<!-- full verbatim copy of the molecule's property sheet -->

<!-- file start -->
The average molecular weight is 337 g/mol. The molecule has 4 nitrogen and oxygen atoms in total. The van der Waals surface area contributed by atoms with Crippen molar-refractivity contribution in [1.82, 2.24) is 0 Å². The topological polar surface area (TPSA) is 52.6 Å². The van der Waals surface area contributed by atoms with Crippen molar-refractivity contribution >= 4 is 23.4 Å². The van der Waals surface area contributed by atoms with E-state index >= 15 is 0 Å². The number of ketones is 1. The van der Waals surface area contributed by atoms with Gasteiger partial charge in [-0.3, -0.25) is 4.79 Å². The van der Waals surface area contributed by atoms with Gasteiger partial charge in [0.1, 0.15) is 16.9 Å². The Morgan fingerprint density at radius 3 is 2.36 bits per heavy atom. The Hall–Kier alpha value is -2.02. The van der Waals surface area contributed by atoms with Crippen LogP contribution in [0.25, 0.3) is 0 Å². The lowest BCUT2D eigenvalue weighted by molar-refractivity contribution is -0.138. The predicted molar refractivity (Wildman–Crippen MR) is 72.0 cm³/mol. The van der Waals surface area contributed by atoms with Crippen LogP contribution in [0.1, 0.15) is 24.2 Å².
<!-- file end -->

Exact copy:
The average molecular weight is 337 g/mol. The molecule has 4 nitrogen and oxygen atoms in total. The van der Waals surface area contributed by atoms with Crippen molar-refractivity contribution in [1.82, 2.24) is 0 Å². The topological polar surface area (TPSA) is 52.6 Å². The van der Waals surface area contributed by atoms with Crippen molar-refractivity contribution >= 4 is 23.4 Å². The van der Waals surface area contributed by atoms with E-state index >= 15 is 0 Å². The number of ketones is 1. The van der Waals surface area contributed by atoms with Gasteiger partial charge in [-0.3, -0.25) is 4.79 Å². The van der Waals surface area contributed by atoms with Gasteiger partial charge in [0.1, 0.15) is 16.9 Å². The Morgan fingerprint density at radius 3 is 2.36 bits per heavy atom. The Hall–Kier alpha value is -2.02. The van der Waals surface area contributed by atoms with Crippen LogP contribution in [0.25, 0.3) is 0 Å². The lowest BCUT2D eigenvalue weighted by molar-refractivity contribution is -0.138. The predicted molar refractivity (Wildman–Crippen MR) is 72.0 cm³/mol. The van der Waals surface area contributed by atoms with Crippen LogP contribution in [0.1, 0.15) is 24.2 Å².